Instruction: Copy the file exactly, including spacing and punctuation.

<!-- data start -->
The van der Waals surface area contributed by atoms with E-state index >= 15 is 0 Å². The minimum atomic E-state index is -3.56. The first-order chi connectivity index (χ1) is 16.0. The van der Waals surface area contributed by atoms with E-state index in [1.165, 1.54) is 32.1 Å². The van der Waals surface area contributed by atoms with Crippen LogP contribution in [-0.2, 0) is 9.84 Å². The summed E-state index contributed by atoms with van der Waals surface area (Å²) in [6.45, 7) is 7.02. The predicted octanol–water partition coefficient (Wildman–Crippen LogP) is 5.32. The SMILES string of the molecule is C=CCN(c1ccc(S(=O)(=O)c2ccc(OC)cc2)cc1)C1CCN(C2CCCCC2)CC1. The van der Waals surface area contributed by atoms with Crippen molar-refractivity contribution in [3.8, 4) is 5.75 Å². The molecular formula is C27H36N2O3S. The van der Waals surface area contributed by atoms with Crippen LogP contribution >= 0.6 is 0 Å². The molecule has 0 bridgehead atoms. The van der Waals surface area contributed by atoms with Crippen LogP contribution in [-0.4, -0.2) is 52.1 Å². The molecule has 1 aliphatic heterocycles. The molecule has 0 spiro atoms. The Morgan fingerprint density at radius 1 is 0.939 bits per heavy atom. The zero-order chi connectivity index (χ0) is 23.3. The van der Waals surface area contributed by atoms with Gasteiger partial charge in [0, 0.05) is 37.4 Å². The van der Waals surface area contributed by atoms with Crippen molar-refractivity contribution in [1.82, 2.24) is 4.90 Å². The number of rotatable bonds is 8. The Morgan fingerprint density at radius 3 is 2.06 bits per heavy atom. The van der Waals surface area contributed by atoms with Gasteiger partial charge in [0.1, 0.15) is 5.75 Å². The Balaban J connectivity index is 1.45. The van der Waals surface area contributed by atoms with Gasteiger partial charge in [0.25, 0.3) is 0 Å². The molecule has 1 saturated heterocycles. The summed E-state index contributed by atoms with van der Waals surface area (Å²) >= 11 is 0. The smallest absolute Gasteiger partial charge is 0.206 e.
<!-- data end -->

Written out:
The van der Waals surface area contributed by atoms with E-state index >= 15 is 0 Å². The minimum atomic E-state index is -3.56. The first-order chi connectivity index (χ1) is 16.0. The van der Waals surface area contributed by atoms with E-state index in [1.165, 1.54) is 32.1 Å². The van der Waals surface area contributed by atoms with Crippen LogP contribution in [-0.2, 0) is 9.84 Å². The summed E-state index contributed by atoms with van der Waals surface area (Å²) in [6.45, 7) is 7.02. The predicted octanol–water partition coefficient (Wildman–Crippen LogP) is 5.32. The SMILES string of the molecule is C=CCN(c1ccc(S(=O)(=O)c2ccc(OC)cc2)cc1)C1CCN(C2CCCCC2)CC1. The van der Waals surface area contributed by atoms with Crippen molar-refractivity contribution in [3.8, 4) is 5.75 Å². The molecular formula is C27H36N2O3S. The van der Waals surface area contributed by atoms with Crippen LogP contribution >= 0.6 is 0 Å². The molecule has 0 bridgehead atoms. The van der Waals surface area contributed by atoms with Crippen LogP contribution in [-0.4, -0.2) is 52.1 Å². The molecule has 1 aliphatic heterocycles. The molecule has 0 spiro atoms. The Morgan fingerprint density at radius 1 is 0.939 bits per heavy atom. The zero-order chi connectivity index (χ0) is 23.3. The van der Waals surface area contributed by atoms with Gasteiger partial charge in [0, 0.05) is 37.4 Å². The van der Waals surface area contributed by atoms with Crippen molar-refractivity contribution in [1.82, 2.24) is 4.90 Å². The number of rotatable bonds is 8. The Morgan fingerprint density at radius 3 is 2.06 bits per heavy atom. The van der Waals surface area contributed by atoms with Gasteiger partial charge in [0.1, 0.15) is 5.75 Å². The Balaban J connectivity index is 1.45. The van der Waals surface area contributed by atoms with Gasteiger partial charge in [0.25, 0.3) is 0 Å². The molecule has 1 saturated heterocycles. The summed E-state index contributed by atoms with van der Waals surface area (Å²) >= 11 is 0. The smallest absolute Gasteiger partial charge is 0.206 e.